Family and social bonds are very human, but not exclusively human. Numerous animal species also rely on each other and while they’re at it, form complex little societies. Elephants are one outstanding example.
Elephants form tight-knit family groups headed by a matriarch (typically the eldest female). These are actually extended families, usually with about 10 members. Male elephants, incidentally, leave their family group when they grow up, either living on their own or joining a small herd of other males. A number of Matriarch-led family groups will come together in a couple different ways. In one, known as “fission-fusion,” different groups get together and socialize, with new families constantly joining while others leave. The other large-scale social group is the “clan,” where around 9 families unite for a specific purpose like defending a grazing area during a time of scarcity.
Aside from being highly social, elephants are extremely intelligent and highly empathetic. Elephants look out for each other and engage in cooperative behavior. For instance, a group of elephants will form a kind of convoy, with the baby elephants surrounded by their elders and kept safe. Astonishingly, elephants actually experience grief when a member of their group is dead or dying.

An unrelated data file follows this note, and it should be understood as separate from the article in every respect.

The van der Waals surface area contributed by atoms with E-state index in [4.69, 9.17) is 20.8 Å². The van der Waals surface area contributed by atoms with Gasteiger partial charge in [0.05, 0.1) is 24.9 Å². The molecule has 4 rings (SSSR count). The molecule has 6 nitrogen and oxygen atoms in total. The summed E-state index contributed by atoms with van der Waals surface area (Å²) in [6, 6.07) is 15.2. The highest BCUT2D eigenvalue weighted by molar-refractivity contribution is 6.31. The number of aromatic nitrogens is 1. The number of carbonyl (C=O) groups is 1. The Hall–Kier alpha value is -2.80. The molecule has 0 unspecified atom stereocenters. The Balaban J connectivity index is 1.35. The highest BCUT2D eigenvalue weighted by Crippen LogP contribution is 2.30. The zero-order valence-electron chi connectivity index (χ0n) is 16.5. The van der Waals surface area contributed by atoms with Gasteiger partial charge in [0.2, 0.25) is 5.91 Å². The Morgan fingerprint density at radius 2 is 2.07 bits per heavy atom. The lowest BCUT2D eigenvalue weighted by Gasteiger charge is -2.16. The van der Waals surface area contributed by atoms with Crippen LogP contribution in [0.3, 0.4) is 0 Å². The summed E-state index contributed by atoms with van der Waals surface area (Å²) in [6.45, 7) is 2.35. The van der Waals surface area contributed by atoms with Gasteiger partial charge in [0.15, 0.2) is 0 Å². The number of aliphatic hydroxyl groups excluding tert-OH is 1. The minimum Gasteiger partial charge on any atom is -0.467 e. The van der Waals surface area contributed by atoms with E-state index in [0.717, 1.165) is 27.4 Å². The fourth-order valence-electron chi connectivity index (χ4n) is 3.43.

The video posted below will show you just one example of elephants helping each other. This particular herd was on the move when an exhausted calf collapsed in the middle of a road. That obviously wasn’t a good place to take a nap and the adult elephants knew it. Several of them gathered around protectively and gave her gentle nudges. It took some persistence, but eventually the calf was back on her feet and escorted to a safe spot off the road.
Impressed by the way these gentle giants look out for each other? Let us know in the comments at Facebook. Don’t forget to like and share: the more people know how amazing elephants are, the better!